There are essentially two barcode types used in retail sales: UPC EAN barcode. The UPC format is 12 digits long, but the EAN is 13 digits long. These two forms are mostly utilized in their respective regions; the UPC is exclusively used in the United States and Canada, while the EAN is used worldwide. The UPC EAN barcodes is the only two types of barcodes that exist.
What is the distinction between a UPC and an EAN code?
The E.A.N. refers to European Article Number and UPC stands for Universal Product Code (also known as UPC-A) (aka EAN-13 or International Article Number). In the 1970s, the UPC (Universal Product Code) was the standard for product barcodes. As demand expanded across Europe, Asia, and Australia, country codes were added to the front of the barcode number, bringing the total to 13 digits. The country code for the United States and Canada is zero, which is not written under the buy barcodes online and is not input in inventory point of sale systems in the United States and Canada.
For both, the width of the bars and the width of the intervals between the bars are the same. The only significant change is the location of the numbers underneath (human-readable digits), which serve as a backup if the barcode does not scan properly and the information must be manually input into the register, POS (point of sale system).
Because GS1 didn’t respect the relevance of the USA and Canada providing a nation code back then, the country code does not display beneath the barcode in a UPC. Because the bulk of items supplied in both nations come from importers, wholesalers, or manufacturers in the United States or Canada, GS1 decided that the leading zero in the human-readable digits may be omitted.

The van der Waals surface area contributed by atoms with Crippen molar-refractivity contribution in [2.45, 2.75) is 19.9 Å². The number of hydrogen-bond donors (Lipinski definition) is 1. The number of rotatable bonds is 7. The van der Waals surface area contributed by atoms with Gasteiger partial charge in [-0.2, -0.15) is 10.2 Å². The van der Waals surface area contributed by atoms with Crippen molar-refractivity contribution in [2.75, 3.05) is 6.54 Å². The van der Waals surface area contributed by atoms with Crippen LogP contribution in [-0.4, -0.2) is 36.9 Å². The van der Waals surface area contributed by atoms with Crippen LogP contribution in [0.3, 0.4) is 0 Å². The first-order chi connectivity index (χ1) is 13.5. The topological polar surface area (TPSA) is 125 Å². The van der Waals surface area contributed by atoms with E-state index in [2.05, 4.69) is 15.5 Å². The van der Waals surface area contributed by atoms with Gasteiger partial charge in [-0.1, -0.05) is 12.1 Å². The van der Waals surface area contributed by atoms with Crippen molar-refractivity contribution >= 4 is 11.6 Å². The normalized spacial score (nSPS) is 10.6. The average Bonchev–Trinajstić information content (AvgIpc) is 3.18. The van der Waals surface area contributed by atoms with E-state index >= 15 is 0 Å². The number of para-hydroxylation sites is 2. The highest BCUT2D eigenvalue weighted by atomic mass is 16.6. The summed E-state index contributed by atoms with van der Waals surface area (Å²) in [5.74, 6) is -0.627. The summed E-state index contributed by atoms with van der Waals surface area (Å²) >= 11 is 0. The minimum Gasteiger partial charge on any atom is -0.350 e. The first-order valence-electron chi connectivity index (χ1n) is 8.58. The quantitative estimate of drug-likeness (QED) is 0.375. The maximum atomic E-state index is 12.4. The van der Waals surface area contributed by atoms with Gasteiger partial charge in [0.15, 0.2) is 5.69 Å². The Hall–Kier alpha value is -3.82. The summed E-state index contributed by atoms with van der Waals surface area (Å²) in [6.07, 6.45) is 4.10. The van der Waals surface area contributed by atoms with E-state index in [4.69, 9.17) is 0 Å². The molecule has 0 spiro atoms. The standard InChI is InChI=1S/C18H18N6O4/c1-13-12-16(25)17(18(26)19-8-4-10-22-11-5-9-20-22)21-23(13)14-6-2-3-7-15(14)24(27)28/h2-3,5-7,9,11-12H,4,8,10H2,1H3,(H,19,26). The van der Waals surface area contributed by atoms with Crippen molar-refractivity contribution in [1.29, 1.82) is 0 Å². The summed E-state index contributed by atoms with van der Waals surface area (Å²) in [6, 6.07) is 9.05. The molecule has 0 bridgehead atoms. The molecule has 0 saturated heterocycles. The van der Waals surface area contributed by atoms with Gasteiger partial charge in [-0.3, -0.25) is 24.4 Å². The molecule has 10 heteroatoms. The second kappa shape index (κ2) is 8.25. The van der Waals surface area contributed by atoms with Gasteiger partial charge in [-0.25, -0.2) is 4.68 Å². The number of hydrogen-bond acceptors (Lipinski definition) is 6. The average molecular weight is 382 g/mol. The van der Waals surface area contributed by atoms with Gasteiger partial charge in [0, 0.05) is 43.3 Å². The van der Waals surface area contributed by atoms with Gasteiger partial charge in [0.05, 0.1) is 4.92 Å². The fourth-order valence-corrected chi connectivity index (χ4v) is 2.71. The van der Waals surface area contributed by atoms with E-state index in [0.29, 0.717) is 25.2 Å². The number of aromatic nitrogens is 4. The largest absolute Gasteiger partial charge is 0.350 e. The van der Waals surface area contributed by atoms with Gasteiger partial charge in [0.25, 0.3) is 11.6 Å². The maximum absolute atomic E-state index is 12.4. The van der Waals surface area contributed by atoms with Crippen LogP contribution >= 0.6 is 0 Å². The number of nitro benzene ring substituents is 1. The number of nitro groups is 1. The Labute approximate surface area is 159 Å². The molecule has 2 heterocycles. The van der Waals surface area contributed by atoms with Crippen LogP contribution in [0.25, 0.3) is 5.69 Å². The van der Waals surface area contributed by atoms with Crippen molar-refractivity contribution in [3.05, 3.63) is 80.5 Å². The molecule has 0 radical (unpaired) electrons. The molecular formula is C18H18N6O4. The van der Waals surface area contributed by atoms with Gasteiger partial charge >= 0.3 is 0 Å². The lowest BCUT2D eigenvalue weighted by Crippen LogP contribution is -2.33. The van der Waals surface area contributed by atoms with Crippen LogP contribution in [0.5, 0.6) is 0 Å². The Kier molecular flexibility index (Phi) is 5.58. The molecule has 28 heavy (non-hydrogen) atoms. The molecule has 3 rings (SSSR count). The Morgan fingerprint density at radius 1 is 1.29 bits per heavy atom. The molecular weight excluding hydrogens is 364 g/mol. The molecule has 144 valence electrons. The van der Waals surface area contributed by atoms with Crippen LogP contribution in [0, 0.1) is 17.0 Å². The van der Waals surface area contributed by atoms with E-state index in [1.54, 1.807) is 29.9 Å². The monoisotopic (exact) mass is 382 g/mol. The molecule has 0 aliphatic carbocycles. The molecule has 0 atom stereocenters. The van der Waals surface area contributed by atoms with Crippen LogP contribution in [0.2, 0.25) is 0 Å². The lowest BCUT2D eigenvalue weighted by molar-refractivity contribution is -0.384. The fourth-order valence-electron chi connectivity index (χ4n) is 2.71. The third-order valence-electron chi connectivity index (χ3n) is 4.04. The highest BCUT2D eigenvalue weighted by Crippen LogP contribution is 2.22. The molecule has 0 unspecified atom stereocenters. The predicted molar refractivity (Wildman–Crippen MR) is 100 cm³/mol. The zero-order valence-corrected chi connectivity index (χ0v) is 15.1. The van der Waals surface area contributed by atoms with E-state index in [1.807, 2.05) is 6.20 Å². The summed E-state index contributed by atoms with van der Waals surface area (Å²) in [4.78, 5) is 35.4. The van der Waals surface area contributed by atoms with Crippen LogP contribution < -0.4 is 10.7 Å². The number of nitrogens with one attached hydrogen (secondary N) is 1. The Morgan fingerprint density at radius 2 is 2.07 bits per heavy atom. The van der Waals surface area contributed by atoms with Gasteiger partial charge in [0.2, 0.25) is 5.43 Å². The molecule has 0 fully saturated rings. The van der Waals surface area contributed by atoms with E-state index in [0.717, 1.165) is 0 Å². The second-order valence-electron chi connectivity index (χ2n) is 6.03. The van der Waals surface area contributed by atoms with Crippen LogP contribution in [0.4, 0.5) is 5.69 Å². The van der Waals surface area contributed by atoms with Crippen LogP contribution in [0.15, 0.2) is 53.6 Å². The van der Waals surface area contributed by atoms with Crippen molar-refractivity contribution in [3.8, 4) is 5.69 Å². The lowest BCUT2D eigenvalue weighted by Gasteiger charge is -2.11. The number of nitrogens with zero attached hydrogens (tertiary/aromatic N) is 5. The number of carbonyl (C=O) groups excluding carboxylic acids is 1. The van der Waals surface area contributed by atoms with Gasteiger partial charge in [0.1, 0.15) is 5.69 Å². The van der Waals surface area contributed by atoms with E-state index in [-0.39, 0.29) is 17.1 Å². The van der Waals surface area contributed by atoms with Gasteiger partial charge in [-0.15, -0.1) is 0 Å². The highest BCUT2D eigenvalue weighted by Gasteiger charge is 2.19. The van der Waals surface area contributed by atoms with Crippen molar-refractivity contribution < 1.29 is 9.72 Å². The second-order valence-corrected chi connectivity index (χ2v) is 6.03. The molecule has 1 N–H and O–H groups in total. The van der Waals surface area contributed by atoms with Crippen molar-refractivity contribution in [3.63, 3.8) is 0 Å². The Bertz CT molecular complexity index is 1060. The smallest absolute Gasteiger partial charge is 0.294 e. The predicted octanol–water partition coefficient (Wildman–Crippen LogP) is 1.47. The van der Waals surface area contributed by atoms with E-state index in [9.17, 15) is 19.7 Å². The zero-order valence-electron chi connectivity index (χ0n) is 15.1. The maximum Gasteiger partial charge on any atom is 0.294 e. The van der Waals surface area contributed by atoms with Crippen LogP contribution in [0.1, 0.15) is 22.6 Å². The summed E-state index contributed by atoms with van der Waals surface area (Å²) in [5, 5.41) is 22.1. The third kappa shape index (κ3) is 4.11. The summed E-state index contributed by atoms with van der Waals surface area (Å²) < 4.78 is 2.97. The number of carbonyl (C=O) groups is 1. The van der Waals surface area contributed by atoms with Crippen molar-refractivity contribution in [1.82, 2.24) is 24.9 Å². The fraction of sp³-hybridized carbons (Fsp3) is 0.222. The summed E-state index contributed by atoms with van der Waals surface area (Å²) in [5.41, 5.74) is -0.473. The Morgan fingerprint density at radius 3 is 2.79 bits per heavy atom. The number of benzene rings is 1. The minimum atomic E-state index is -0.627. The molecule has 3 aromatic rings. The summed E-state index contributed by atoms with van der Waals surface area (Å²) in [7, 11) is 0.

It is advised that you utilize UPC to buy barcodes online for your items if you are only conducting business in the United States and Canada. Many merchants, particularly small businesses, maybe utilize outdated inventory systems that only enable them to enter 12-digit UPCs rather than a 13-digit string. Whether this changes in the future, you can attach a 0 to the beginning of your 12-digit UPC to make it a 13-digit EAN.
The Roots of the EAN vs. U.P.C. Debate
There appears to be a lot of misunderstanding about the distinction between the U.P.C. code and the EAN code, as well as how to apply both.
The symbols “U.P.C. Version A” and “EAN-13” are and have always been 13 characters long, as have the numerals themselves. The EAN13 sign and the U.P.C. (Version A) symbol are virtually the same. There is the same number of bars and spaces in both.
Only 12 digits, including the check character, were necessary when I created the U.P.C. for grocers in the United States. I constructed a symbol with the left half consisting of “odd” consistency letters and the right half consisting of “even” parity characters. Each printed character is made up of seven modules with two bars and two spaces. The printed representation of the numeric digit contains an odd number of dark modules, which is known as odd parity. Even parity printed digits, on the other hand, have an even number of black modules.